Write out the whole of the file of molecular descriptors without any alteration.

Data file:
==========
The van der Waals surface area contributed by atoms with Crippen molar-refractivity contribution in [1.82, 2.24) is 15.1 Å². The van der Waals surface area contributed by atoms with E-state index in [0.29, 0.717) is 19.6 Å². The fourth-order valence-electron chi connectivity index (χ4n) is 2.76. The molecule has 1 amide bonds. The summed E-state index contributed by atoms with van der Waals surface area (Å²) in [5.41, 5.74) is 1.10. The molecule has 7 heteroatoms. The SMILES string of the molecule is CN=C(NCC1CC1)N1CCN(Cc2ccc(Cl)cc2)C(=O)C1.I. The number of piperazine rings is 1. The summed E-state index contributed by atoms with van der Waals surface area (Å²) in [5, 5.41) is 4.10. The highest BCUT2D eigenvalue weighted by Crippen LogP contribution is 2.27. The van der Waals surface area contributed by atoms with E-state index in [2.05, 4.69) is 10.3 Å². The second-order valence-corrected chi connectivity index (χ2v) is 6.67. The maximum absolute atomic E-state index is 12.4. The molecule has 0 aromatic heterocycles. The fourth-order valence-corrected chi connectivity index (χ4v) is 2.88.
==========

The van der Waals surface area contributed by atoms with Crippen molar-refractivity contribution in [1.82, 2.24) is 15.1 Å². The van der Waals surface area contributed by atoms with E-state index in [0.29, 0.717) is 19.6 Å². The fourth-order valence-electron chi connectivity index (χ4n) is 2.76. The molecule has 1 amide bonds. The summed E-state index contributed by atoms with van der Waals surface area (Å²) in [5.41, 5.74) is 1.10. The molecule has 7 heteroatoms. The SMILES string of the molecule is CN=C(NCC1CC1)N1CCN(Cc2ccc(Cl)cc2)C(=O)C1.I. The number of piperazine rings is 1. The summed E-state index contributed by atoms with van der Waals surface area (Å²) in [5, 5.41) is 4.10. The highest BCUT2D eigenvalue weighted by Crippen LogP contribution is 2.27. The van der Waals surface area contributed by atoms with E-state index in [2.05, 4.69) is 10.3 Å². The second-order valence-corrected chi connectivity index (χ2v) is 6.67. The maximum absolute atomic E-state index is 12.4. The molecule has 0 aromatic heterocycles. The fourth-order valence-corrected chi connectivity index (χ4v) is 2.88.